You are browsing the archive for sediment Archives - Mountain Beltway.
3 September 2019
At Bacon Cove in eastern Newfoundland, there is a nice example of an angular unconformity between Ediacaran and Cambrian sedimentary rocks.
30 August 2019
The Friday fold is a guest contribution to “Mountain Beltway” from the manager of the AGU Blogosphere, Larry O’Hanlon. It shows apparent crumpling of a few sedimentary layers at the toe of a soft sediment slump at Calafia State Beach in southern California.
11 July 2019
Traveling in Newfoundland, Callan visits a seaside outcrop showing a Proterozoic submarine slump complex, overprinted by tectonic cleavage and weathered by the sea.
5 April 2019
The Friday fold is on the north shore of Angel Island, San Francisco Bay, showing blueschist-facies high-contrast metalliferous cherts with folds on many scales.
18 March 2019
A virtual field trip to examine some deepwater clastic sediments shed off the first phase of Appalachian mountain building, and deformed in the third phase. It’s a lovely day for a field trip to the late Ordovician!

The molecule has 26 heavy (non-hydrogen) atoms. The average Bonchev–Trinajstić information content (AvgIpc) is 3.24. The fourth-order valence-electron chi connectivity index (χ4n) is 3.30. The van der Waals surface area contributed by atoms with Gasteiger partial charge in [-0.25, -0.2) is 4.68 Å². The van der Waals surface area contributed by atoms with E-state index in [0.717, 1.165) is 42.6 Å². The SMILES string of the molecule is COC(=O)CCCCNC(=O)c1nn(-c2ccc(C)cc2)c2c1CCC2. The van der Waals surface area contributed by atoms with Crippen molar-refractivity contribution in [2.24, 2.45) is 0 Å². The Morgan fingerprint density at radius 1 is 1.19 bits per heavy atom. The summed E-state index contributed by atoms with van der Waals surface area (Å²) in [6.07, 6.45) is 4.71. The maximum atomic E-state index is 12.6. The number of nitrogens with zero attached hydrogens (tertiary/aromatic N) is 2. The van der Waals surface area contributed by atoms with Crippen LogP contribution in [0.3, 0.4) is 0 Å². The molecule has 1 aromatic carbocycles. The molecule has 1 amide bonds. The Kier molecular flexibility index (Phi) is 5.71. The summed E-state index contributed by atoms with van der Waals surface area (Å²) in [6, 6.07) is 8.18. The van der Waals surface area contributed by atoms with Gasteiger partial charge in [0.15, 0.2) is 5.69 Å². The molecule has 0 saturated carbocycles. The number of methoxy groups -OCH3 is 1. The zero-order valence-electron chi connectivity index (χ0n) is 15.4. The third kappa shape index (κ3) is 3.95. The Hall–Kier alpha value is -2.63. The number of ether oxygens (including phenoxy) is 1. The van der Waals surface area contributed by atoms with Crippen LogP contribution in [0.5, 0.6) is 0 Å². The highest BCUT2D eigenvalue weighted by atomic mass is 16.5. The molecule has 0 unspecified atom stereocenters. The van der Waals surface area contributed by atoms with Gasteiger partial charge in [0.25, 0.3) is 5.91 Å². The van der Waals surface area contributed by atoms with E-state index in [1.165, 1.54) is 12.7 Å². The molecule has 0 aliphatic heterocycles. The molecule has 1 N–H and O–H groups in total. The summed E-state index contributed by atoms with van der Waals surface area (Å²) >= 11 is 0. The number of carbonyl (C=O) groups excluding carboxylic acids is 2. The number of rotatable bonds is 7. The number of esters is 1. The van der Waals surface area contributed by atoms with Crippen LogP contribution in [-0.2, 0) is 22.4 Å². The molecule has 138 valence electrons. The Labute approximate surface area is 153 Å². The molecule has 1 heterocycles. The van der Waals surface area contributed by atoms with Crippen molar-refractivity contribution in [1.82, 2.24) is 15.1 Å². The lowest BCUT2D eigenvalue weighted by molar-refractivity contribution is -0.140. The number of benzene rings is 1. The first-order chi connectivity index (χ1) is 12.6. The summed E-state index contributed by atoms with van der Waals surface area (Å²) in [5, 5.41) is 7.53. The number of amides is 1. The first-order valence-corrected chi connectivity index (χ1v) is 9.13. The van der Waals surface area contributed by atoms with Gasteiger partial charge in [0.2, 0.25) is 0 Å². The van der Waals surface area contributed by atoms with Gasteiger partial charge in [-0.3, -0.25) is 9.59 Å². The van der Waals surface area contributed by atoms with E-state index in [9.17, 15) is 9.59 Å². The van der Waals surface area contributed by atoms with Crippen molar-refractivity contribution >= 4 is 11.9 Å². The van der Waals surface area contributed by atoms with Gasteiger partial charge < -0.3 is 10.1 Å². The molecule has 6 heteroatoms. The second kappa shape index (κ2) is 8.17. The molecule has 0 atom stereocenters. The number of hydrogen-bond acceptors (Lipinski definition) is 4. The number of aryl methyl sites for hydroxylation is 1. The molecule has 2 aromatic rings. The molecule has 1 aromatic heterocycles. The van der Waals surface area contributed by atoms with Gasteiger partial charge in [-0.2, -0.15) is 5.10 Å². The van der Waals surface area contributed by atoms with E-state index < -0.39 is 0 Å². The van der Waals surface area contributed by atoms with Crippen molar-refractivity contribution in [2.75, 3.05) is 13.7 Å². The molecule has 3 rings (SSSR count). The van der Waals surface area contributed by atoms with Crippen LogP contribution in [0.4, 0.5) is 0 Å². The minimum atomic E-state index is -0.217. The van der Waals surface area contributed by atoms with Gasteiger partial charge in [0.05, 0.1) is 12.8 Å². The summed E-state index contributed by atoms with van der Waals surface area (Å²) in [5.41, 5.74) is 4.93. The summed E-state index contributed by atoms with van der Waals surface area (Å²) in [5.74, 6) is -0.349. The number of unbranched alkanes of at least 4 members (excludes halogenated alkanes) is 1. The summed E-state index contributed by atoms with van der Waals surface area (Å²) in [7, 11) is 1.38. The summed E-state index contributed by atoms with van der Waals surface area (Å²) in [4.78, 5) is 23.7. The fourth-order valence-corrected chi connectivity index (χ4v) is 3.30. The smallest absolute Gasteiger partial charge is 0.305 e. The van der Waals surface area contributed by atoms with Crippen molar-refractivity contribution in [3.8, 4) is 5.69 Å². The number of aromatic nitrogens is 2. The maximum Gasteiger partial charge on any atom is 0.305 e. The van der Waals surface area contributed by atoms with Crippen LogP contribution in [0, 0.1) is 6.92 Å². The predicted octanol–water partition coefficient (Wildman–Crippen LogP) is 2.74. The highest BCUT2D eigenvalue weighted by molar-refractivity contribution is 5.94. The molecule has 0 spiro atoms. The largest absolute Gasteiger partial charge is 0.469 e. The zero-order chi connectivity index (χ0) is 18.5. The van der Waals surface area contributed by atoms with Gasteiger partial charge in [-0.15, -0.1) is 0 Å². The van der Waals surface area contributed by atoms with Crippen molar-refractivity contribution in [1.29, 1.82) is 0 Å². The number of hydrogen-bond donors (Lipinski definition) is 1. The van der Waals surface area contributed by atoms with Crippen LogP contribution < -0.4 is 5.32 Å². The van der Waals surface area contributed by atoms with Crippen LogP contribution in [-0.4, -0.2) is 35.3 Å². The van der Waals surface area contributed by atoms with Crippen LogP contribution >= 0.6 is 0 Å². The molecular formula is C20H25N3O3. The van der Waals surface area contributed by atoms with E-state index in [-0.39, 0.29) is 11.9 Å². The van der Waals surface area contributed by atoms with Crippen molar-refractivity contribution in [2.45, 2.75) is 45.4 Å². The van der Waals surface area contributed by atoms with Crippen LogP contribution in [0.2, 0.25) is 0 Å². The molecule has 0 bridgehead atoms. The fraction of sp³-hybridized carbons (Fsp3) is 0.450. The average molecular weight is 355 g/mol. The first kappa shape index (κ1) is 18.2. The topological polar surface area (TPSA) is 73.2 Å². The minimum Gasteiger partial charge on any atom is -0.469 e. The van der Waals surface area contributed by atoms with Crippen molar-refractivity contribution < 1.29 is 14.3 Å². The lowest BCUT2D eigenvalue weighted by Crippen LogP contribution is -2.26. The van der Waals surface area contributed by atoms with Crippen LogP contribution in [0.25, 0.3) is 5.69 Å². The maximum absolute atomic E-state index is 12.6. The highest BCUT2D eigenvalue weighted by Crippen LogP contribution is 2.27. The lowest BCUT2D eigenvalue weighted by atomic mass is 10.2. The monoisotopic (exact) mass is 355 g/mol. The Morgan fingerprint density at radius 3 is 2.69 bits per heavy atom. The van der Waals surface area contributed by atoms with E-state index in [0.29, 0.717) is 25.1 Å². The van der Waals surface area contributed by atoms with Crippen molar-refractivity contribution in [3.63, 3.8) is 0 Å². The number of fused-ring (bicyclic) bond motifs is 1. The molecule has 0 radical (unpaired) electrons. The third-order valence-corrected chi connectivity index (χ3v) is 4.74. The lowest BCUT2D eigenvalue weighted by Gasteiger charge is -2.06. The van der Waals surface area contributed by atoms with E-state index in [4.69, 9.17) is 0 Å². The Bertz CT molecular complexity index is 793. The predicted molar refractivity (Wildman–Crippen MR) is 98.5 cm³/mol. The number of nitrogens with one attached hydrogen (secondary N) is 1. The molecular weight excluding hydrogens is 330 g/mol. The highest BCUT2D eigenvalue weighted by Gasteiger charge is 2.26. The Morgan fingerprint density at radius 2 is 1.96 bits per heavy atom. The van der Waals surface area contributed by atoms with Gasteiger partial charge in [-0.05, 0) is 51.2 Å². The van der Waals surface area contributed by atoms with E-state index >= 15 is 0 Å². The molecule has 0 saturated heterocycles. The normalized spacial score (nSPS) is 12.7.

19 October 2018
It’s Friday, thank goodness. Today our “Friday fold” feature heads north, way north, to the Brooks Range of Alaska. There we find a trio of mountainsides exposing folds photographed in the 1990s.
12 October 2018
It’s Friday; time to stretch our backbones out in anticipation of the weekend. Let’s look to a backboney-named Friday fold for a little inspiration… …And what’s that, just down the road? Another fold, in need of a catchy name…
14 September 2018
A trip back to Archean sedimentary rocks in Barberton, South Africa, reveals a few folds on the roadside…
7 September 2018
The first Friday of September calls out for a fold. The Burle Business Park in Lancaster, Pennsylvania has an answer – several of them, in fact!
27 July 2018
Hiking Siyeh Pass in Glacier in Glacier National Park on Tuesday with my Montana State University field course, we spotted a few new folds in the Empire Formation (a transitional unit between Helena Formation and Grinnell Formation). Here is one of the students serving as a sense of scale, with interesting features on either side of him: On the left, there are small scale folds in a regular little train: …